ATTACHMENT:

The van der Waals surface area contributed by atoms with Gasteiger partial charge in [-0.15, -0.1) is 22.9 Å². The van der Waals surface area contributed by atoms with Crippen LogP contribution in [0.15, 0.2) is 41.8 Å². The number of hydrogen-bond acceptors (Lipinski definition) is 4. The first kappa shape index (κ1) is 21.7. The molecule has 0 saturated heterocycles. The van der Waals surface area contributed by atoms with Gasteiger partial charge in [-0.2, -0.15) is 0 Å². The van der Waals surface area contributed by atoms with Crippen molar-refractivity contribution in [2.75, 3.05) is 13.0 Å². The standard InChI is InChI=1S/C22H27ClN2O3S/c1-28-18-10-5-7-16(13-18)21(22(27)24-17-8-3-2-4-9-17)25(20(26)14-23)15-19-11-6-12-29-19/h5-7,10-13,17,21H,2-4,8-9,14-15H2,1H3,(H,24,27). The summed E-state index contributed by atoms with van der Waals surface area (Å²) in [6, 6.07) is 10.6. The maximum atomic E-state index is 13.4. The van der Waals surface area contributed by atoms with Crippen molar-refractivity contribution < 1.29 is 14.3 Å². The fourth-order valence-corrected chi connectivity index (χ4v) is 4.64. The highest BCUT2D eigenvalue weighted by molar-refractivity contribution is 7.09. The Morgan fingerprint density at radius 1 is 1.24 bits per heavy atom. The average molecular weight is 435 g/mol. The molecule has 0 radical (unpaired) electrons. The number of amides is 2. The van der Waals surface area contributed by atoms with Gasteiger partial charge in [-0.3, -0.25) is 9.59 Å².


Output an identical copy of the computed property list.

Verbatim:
The van der Waals surface area contributed by atoms with Gasteiger partial charge in [-0.15, -0.1) is 22.9 Å². The van der Waals surface area contributed by atoms with Crippen LogP contribution in [0.15, 0.2) is 41.8 Å². The number of hydrogen-bond acceptors (Lipinski definition) is 4. The first kappa shape index (κ1) is 21.7. The molecule has 0 saturated heterocycles. The van der Waals surface area contributed by atoms with Gasteiger partial charge in [-0.2, -0.15) is 0 Å². The van der Waals surface area contributed by atoms with Crippen molar-refractivity contribution in [2.75, 3.05) is 13.0 Å². The standard InChI is InChI=1S/C22H27ClN2O3S/c1-28-18-10-5-7-16(13-18)21(22(27)24-17-8-3-2-4-9-17)25(20(26)14-23)15-19-11-6-12-29-19/h5-7,10-13,17,21H,2-4,8-9,14-15H2,1H3,(H,24,27). The summed E-state index contributed by atoms with van der Waals surface area (Å²) in [6, 6.07) is 10.6. The maximum atomic E-state index is 13.4. The van der Waals surface area contributed by atoms with Crippen molar-refractivity contribution < 1.29 is 14.3 Å². The fourth-order valence-corrected chi connectivity index (χ4v) is 4.64. The highest BCUT2D eigenvalue weighted by molar-refractivity contribution is 7.09. The Morgan fingerprint density at radius 1 is 1.24 bits per heavy atom. The average molecular weight is 435 g/mol. The molecule has 0 radical (unpaired) electrons. The number of amides is 2. The van der Waals surface area contributed by atoms with Gasteiger partial charge in [-0.3, -0.25) is 9.59 Å².